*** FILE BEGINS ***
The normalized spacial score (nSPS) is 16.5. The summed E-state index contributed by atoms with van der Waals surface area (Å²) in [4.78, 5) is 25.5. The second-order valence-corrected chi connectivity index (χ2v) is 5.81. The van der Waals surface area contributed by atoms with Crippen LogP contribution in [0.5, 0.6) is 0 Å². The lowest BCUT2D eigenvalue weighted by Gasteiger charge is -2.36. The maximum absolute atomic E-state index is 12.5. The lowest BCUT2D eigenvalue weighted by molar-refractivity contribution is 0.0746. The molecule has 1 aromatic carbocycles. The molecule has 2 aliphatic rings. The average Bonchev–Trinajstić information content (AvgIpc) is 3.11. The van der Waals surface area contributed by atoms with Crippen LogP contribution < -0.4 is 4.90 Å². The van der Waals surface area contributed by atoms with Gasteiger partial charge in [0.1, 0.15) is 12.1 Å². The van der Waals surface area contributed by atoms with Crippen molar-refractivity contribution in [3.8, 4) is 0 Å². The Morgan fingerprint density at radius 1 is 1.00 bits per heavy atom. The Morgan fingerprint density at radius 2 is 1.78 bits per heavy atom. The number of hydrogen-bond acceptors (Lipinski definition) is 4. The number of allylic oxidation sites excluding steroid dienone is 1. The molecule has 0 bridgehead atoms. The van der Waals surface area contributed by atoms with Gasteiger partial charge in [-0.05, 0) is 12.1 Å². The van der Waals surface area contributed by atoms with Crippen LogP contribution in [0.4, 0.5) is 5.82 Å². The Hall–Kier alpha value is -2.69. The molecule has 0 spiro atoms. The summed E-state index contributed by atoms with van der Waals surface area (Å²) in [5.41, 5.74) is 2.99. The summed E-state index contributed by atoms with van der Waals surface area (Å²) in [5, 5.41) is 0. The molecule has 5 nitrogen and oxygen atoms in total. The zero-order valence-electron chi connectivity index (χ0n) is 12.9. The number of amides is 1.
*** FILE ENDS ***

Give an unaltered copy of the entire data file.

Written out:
The normalized spacial score (nSPS) is 16.5. The summed E-state index contributed by atoms with van der Waals surface area (Å²) in [4.78, 5) is 25.5. The second-order valence-corrected chi connectivity index (χ2v) is 5.81. The van der Waals surface area contributed by atoms with Crippen LogP contribution in [0.5, 0.6) is 0 Å². The lowest BCUT2D eigenvalue weighted by Gasteiger charge is -2.36. The maximum absolute atomic E-state index is 12.5. The lowest BCUT2D eigenvalue weighted by molar-refractivity contribution is 0.0746. The molecule has 1 aromatic carbocycles. The molecule has 2 aliphatic rings. The average Bonchev–Trinajstić information content (AvgIpc) is 3.11. The van der Waals surface area contributed by atoms with Crippen LogP contribution < -0.4 is 4.90 Å². The van der Waals surface area contributed by atoms with Gasteiger partial charge in [0.1, 0.15) is 12.1 Å². The van der Waals surface area contributed by atoms with Crippen molar-refractivity contribution in [3.8, 4) is 0 Å². The Morgan fingerprint density at radius 1 is 1.00 bits per heavy atom. The Morgan fingerprint density at radius 2 is 1.78 bits per heavy atom. The number of hydrogen-bond acceptors (Lipinski definition) is 4. The number of allylic oxidation sites excluding steroid dienone is 1. The molecule has 0 bridgehead atoms. The van der Waals surface area contributed by atoms with Gasteiger partial charge in [-0.05, 0) is 12.1 Å². The van der Waals surface area contributed by atoms with Crippen LogP contribution in [0.4, 0.5) is 5.82 Å². The Hall–Kier alpha value is -2.69. The molecule has 0 spiro atoms. The summed E-state index contributed by atoms with van der Waals surface area (Å²) in [5.41, 5.74) is 2.99. The summed E-state index contributed by atoms with van der Waals surface area (Å²) in [5, 5.41) is 0. The molecule has 5 nitrogen and oxygen atoms in total. The zero-order valence-electron chi connectivity index (χ0n) is 12.9. The number of amides is 1.